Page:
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Night Terrors by Dennis Palumbo

Publisher: Poisoned Pen Press 

Reviewed by Karen Treanor, New Mystery Reader

Consulting psychologist Daniel Rinaldi is dragooned into a job when the FBI scoops him up and carries him off to treat one of its retired profilers, Lyle Barnes, who is suffering the night terrors of the title.  Lyle wakes screaming if he allows himself to sleep, and it’s unnerving the other agents.  Lyle and the FBI Director ‘go way back” so he can’t be left to go mad on his own; that would be bad for the Agency’s image.

Daniel has already had a pretty bad day, helping the local Pittsburgh police find the dismembered body of a missing businessman.  He’s less than pleased to learn that the FBI has hacked his private records and rescheduled his patients so that he can focus on their distressed agent.

There’s a further complication: somebody is systematically killing everyone who had anything to do with the trial and conviction of a man who murdered a number of prostitutes and is now himself dead. (Crime fiction addicts won’t be amazed to learn that there’s a connection among all the initially disparate parts of this complex and fast-moving novel.)

The one bright spot is that Daniel gets to spend time with Eleanor Lowrey, the woman he has been attracted to for a long time.  Detective Lowrey “has issues” as the popular press like to say—she has an ex-lover who’s still there in the background, she has family trouble that she feels responsible for, and her work partner has been injured on the job, very badly injured.  Harry Polk is gruff and grumpy and stubborn as three pigs, but his latest injury hits both Eleanor and Daniel hard.

The FBI agents in this book are mostly unlikeable, and totally hidebound by their own institutional constraints.  You’d like to think this is fiction, but how come almost all the FBI agents in literature are depicted as one-eyed people wedded to procedure and unable to think laterally?  That might be the scariest part of this very scary book.

After trudging through the evidence as doggedly as he’s trudged through the bad weather afflicting Pennsylvania during the story, Daniel has a flash of prescience and suddenly knows who the killer has to be.  His attempts to recruit official law enforcement officials to his theory hit a wall of disbelief, so only he and Eleanor and a wounded Lyle Barnes are on stage for the last scene with a very dangerous man who has nothing to lose.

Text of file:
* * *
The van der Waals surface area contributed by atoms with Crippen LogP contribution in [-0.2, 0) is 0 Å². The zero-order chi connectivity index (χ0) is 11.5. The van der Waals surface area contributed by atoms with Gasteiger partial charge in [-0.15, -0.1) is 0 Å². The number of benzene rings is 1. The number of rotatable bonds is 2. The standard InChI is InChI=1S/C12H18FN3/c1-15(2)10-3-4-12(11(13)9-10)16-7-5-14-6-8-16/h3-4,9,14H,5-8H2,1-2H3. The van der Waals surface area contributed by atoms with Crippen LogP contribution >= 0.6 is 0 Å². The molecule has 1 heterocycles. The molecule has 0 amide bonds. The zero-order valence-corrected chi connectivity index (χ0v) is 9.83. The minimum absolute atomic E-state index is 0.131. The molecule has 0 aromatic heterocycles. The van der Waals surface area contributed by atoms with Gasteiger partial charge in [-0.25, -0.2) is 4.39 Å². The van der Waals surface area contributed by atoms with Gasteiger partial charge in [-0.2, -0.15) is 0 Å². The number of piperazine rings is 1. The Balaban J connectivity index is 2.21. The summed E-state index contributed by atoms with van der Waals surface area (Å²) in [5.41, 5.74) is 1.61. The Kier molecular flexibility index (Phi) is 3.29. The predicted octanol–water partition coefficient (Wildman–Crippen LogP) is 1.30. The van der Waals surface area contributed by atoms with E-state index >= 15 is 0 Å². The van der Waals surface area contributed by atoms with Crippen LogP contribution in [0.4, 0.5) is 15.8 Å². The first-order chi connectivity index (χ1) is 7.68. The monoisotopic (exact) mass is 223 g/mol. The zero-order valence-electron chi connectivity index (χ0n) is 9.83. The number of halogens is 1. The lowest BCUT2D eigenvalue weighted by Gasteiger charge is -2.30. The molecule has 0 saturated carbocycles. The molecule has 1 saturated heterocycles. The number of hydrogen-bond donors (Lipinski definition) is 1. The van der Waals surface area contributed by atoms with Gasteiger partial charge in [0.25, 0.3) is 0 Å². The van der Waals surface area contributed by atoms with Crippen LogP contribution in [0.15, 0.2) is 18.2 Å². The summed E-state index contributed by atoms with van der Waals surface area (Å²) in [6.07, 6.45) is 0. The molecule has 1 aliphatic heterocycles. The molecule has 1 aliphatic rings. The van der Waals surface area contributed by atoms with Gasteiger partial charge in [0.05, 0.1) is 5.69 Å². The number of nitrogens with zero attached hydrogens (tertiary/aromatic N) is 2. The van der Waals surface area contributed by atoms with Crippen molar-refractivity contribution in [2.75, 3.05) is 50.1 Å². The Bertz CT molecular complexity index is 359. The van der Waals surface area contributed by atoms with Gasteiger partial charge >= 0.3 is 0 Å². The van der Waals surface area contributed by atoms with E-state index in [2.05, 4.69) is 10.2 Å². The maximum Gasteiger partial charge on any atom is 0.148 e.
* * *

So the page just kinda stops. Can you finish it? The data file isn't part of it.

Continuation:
In summary, I’ll quote from my own review of a previous Rinaldi adventure: “ If you accept that a consulting psychologist could have almost as many hair’s breadth escapes as Jason Bourne and still go to bed and sleep easily, you’ll enjoy it.  It’s another winner from Poisoned Pen Press.”

 

 

 

 

Prophet of Bones by Ted Kosmatka

Publisher: Henry Holt and Company 

Reviewed by Jim Sells, New Mystery Reader

Paul Carlsson is a brilliant and slightly eccentric scientist specializing in the analysis of bones. Where the puzzle of DNA is a mystery for most people, Paul can easily see patterns that comprise genetics.

Paul has accepted a job with Westing, a massive biotech company. Among Westing’s missions is the analysis of bones from digs around the world.

Paul is offered the chance to go to the remote island of Flores and collect samples from such a dig. When Paul arrives, he finds the conditions primitive at the camp and he must remain there during his assignment due to unknown dangers in the nearest town. The hardships prove worthwhile after Paul realizes that these could be remains of a previously undiscovered primate or early human.

However, Paul is unprepared for the effect such a discovery could have upon the world of religion and science at the same time. The local authorities suddenly appear and shut down the dig at gunpoint. Paul and two colleagues escape.

Unknown to anyone, Paul has smuggled DNA samples out with him. Before they can escape the island, one colleague disappears and other is killed in an apparent robbery attempt. Paul struggles with the attacker and kills him, but not before losing an eye.

Paul returns to his job at Westing. He hides the sample in his apartment. If Paul had let things lie there, he might have been safe. Instead, he seeks an analysis of the DNA. This results in several mores deaths. Paul then gets to face the CEO sinister and probably of the company who is enjoying the opportunity to “play God” by engineering creatures that nature did not create. Now Paul must face the dark side of science and human nature.

Kosmatka has succeeded in creating a science fiction mystery of superior quality. The mystery is tense enough to make it difficult to put down the book. The science is accurate and comprehensible to the reader. The struggle between corporate greed, lust for power and roles of religion versus science give an additional dimension to the work. All in all, this is an excellent work.

 

 

 

 

 

Follow Her Home by Steph Cha

Publisher: Minotaur Books

Reviewed by Ray Palen a.k.a. Chandler Marlowe for New Mystery Reader

‘I thought about the word hard-boiled.  Marlowe was hard-boiled.  Spade was hard-boiled.  Was I?  Maybe they were scared, too, then, these heroes of mine, scared, but with their fear kept separate and suspended from everything else.’

This is just a sample of the stream-of-consciousness inner monologue that plagues the protagonist of FOLLOW HER HOME.  Her name is Juniper Song.  Part Korean but all-American she inhabits a persona that is well-read in the classic noir novels of Raymond Chandler and Ross MacDonald and longs to be like them.